The levels initially seem like fairly conventional platform fare – a desert level, underwater world, ice, and futuristic space port – but the love and attention lavished on them means they charm and enchant even a hardened cynic like myself. Perhaps the old ‘they are cliches for a reason’ argument holds water here, and that the programmers felt that within these archetypes they could innovate sufficiently to prevent a feeling of platform by numbers – it certainly appears Nintendo achieved this here.

I looked forward to every level unlocked in this game, if only to see the sumptous animation as they were each revealed. In one instance a cat sleeping in an underground hollow, wakes up for a second, stretches to form a mound in the earth (thus revealing the door to a new level) and then curls up again to rest. Several I played immediately again straight after finishing them, as they beg to be seen one more time before you move on.

There are many sumptuous set pieces that come to mind, from riding the rollercoasters of Space World, the prehistoric antics of Dinosaur Land or being chased by a massive woolen fish with evil button eyes in Water Land, Boss fights are very cleverly done – as you gradually deplete the energy of the wool-based monsters, their outline fades and frays, encouraging you to go on and wipe them out completely, thus winning a piece of the coveted magic yarn and stitching together another part of the world, allowing you progress into the next area.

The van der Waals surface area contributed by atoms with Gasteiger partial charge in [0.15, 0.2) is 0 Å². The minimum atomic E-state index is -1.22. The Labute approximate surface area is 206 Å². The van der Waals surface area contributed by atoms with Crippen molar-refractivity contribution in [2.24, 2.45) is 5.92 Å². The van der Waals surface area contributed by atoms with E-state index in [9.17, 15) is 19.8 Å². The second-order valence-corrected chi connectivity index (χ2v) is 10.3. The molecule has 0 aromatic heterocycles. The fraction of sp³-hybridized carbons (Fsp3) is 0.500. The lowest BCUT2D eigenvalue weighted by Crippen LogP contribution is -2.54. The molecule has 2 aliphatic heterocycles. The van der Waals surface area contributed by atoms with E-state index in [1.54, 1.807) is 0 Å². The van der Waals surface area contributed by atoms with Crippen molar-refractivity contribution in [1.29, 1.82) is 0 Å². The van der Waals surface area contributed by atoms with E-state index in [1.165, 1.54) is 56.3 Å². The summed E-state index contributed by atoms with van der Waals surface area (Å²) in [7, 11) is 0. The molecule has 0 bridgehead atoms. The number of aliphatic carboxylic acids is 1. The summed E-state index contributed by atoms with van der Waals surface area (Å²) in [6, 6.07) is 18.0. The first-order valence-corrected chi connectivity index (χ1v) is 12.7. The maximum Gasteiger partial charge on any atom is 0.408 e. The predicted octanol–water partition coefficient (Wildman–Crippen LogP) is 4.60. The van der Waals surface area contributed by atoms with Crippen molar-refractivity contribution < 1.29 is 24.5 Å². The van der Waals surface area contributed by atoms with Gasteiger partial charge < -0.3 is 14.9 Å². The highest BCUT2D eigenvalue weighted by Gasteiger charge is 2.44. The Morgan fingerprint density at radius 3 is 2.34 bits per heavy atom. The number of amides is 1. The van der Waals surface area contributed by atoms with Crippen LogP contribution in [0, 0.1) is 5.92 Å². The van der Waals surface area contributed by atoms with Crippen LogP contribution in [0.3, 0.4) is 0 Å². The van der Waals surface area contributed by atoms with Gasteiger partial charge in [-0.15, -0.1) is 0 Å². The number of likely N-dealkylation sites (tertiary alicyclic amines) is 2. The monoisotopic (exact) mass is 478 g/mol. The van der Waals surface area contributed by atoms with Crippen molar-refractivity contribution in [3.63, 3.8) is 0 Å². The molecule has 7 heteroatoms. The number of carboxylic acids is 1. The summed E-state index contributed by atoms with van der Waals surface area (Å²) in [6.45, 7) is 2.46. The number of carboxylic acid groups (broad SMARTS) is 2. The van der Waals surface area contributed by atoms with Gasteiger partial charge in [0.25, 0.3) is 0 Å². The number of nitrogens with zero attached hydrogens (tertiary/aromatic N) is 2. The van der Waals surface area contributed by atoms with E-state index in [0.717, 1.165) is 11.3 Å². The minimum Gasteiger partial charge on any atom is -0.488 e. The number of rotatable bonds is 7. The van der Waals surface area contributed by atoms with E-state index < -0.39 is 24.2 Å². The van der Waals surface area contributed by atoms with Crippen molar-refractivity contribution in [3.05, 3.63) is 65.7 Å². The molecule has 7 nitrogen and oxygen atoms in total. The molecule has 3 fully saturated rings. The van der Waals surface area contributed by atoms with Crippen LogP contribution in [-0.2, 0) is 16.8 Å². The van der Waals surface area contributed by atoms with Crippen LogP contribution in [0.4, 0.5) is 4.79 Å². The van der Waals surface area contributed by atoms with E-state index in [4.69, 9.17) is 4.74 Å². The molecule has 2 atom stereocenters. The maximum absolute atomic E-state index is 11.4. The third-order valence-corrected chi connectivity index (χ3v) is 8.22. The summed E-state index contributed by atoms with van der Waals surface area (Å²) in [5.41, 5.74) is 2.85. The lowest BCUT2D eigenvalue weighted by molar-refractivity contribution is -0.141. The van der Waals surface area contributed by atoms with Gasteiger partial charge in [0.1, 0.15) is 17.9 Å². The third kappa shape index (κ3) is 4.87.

So are there any criticisms? Well, the game is fairly easy – as with many games aimed at a younger audience, this is the case, but the strange interior design side quest is enough to send players back through previously completed levels to uncover missing pieces of furniture or more gems to spend on wallpaper. The music is strange in that all the songs playing in the background sound eerily familiar.

It appears that the composers have taken some of their favourite pieces of popular music and changed them just enough to avoid lawsuits from angry publishers. Still, they suit the game well enough and don’t detract from the cutesy atmosphere. It is a telling mark of this game’s quality that the one thing that annoyed me most was a slight jerk in the animation on the loading screen as Kirby and Prince Fluff run across – an insignificant detail in the grand scheme of things.

The whole game evokes memories of childhood, when your imagination was as fresh and fertile as that of this game’s designers. It feels like the gaming equivalent of a hug and a big mug of hot cocoa. In a market perhaps increasingly dominated by big budget titles with mature themes, it is reassuring to know that Nintendo is out there catering for both younger gamers and those who retain an affection for the childlike yet captivating design. Here they have woven a bewitching tapestry from what could have seemed like cast-offs, and done a superb job of stitching it together to form a great little game.